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Corazón Contento: Bread of Death

Pan-de-Muerto (1)


By Karla Ortiz


The Bread of Death, prepared only for ofrendas (altars) on November 2, is one Mexico’s richest traditions.

Its origin goes back to pre-Hispanic times, when it was prepared with amaranth seeds and bathed in the blood of people sacrificed to honor the gods. It was not until the arrival of the Spanish that the tradition ended.

The bread continued to be made, but the recipe changed greatly. After the Conquest, it was made with wheat and bathed only in red sugar to represent the blood. Since then, it has been used for offerings.

Now the Bread of Death is decorated in sugar with four or five “bones,” with a small ball in the middle, together representing a skull. Although some bakeries have added flavors and fillings, the original recipe written here comes to us from Panadería San Sebastián.


Pan de Muerto

For 1 kilo of dough:

1 kg flour

10 gr salt

250 gr standard sugar

600 ml of eggs

300 gr margarine for sponge cake or Danish bread

30 grams of pasta yeast (per kilogram)

1/4 of Crisco

1 stick butter



In a clean area, form a small mound with the flour and clear the center. It is important that the edges of the mound are well sealed to the surface so that the egg does not run off. Add 10 gr of salt, 250 gr of sugar, 30 gr of yeast, and, at the end, about 400 ml of egg. With your hands, start turning the dough as much as possible. With a plastic spatula, gradually integrate the flour from the edges.

When the mixture is consistent and without danger of draining, mix in the remaining 200 ml of egg. After the dough is shaped, add the margarine and knead it with strong, slow movements. (Be careful not to push your abdomen close to the table. This will make your arms lose strength).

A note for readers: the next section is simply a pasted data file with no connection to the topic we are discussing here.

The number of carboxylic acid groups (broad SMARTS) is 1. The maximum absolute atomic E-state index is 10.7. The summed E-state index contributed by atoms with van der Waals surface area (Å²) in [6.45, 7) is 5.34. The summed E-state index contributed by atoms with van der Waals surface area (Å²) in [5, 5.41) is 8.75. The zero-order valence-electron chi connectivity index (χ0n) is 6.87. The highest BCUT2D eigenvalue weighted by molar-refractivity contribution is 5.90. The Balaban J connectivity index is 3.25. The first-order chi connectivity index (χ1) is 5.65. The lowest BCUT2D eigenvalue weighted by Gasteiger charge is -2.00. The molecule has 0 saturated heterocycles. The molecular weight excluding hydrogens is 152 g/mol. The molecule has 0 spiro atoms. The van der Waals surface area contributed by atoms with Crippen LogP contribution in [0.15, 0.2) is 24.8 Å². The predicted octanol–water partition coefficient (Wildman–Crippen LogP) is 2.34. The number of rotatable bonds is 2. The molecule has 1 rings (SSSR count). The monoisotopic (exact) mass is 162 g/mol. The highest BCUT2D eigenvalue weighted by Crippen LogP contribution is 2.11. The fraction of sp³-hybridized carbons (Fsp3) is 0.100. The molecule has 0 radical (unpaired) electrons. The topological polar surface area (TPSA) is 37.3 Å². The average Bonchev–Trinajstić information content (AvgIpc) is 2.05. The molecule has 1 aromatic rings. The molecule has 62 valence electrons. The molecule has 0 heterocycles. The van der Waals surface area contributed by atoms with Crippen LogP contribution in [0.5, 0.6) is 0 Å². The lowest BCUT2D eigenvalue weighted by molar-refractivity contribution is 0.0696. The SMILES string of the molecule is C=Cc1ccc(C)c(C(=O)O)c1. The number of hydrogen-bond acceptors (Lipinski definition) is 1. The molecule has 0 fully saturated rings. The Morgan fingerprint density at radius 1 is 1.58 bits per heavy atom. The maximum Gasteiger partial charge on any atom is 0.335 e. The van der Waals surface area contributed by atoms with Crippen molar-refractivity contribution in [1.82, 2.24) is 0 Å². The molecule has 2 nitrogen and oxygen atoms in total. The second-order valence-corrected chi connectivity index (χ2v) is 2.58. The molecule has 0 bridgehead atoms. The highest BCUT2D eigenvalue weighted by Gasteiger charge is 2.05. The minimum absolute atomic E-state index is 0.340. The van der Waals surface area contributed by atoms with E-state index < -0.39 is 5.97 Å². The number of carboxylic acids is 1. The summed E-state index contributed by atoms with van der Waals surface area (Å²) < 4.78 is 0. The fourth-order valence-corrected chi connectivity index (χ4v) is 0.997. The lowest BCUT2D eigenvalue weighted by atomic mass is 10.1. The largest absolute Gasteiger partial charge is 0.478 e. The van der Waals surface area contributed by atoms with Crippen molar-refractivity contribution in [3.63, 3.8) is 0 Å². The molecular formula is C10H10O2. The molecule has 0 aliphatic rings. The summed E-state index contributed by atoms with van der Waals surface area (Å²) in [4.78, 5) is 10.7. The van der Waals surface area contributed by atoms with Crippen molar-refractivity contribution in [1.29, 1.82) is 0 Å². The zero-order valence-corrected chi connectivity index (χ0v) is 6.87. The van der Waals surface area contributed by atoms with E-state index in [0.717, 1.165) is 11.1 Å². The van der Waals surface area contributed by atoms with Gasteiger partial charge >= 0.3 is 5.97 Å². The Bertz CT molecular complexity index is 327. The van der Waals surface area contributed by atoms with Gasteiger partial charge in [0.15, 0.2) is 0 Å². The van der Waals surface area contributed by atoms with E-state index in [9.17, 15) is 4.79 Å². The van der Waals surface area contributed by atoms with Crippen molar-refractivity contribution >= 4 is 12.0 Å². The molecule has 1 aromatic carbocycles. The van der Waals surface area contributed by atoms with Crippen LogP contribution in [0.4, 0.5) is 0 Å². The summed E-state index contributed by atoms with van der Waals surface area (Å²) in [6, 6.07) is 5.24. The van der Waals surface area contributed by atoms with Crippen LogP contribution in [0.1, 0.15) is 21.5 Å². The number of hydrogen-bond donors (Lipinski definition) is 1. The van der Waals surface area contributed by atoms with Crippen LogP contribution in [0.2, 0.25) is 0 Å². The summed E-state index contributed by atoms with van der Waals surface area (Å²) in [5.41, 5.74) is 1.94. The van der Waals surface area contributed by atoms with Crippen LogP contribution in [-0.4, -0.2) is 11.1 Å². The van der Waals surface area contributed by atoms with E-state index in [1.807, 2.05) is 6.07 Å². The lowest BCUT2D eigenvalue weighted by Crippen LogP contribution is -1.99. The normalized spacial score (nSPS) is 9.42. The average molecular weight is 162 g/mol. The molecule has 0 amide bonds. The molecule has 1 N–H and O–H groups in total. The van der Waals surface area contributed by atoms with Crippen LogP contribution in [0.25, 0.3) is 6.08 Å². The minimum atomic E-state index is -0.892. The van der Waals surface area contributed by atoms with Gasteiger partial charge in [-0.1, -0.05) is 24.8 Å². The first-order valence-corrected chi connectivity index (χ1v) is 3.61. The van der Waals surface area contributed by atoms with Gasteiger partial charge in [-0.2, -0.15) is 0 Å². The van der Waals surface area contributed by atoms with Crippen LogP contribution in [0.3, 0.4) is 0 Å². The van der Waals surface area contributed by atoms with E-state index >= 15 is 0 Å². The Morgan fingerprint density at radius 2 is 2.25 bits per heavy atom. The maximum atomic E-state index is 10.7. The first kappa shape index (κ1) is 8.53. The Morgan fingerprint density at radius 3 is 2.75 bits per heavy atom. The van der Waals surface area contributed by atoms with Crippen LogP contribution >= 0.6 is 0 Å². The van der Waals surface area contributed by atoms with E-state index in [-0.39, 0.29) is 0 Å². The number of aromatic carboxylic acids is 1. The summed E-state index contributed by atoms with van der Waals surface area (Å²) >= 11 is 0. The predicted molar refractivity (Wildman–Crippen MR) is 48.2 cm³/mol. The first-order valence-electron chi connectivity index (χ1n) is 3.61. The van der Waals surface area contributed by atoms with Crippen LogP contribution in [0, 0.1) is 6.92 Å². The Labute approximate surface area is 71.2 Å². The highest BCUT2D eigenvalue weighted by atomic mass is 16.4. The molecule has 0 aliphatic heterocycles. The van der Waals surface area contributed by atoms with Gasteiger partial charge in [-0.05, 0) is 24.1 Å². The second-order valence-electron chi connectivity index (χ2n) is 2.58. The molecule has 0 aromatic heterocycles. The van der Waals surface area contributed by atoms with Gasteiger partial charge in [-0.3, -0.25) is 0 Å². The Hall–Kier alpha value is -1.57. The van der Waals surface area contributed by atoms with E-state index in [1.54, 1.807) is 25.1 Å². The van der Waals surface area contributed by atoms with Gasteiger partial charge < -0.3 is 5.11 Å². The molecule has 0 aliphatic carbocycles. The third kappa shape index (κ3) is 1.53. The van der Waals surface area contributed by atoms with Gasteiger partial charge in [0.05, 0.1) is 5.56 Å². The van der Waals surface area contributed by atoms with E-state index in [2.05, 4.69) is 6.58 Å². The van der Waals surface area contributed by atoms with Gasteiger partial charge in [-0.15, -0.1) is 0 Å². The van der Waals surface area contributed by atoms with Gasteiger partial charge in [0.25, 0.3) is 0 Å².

Once kneaded, divide the bread into small parts and knead in pieces until all the ingredients are well mixed. You’ll know that the dough is ready when it’s lumpy and has a consistency similar to pizza dough.

Let it rest on a flat surface with enough flour beneath to avoid sticking, and put a blanket of flour on top. Let sit for about 10 minutes, then give dough a final kneading to keep it uniform. With your hands, form a long roll of dough that you will cut into pieces to your needed size and quantity of pieces. Reserve some dough to shape for the bones and the ball that will represent the skull.

Once the dough is cut into pieces, form balls to be placed on a tray previously greased with Inca butter. The bones will be cut depending on the size of the balls. Try to cover them from end to end.

Using three fingers in a rolling movement, shape the bones (small breads have two bones and big ones three). After this process, let the dough stand for 30 minutes to an hour, depending on the weather (one hour if it is very cold, 30 minutes if it is hot).

Mix the balls with a little water to stick them to the bread (this last step prevents the ball from being crushed).

Preheat oven to 170º C, then bake for10 or 15 minutes until the surface is golden.

Let cool. With the melted butter stick, coat each loaf of bread. Let stand for about five minutes and then sprinkle bread with sugar, taking care that your fingers don’t become sticky with the butter from the bread.

Prepare some hot chocolate to enjoy with your Bread of Death.


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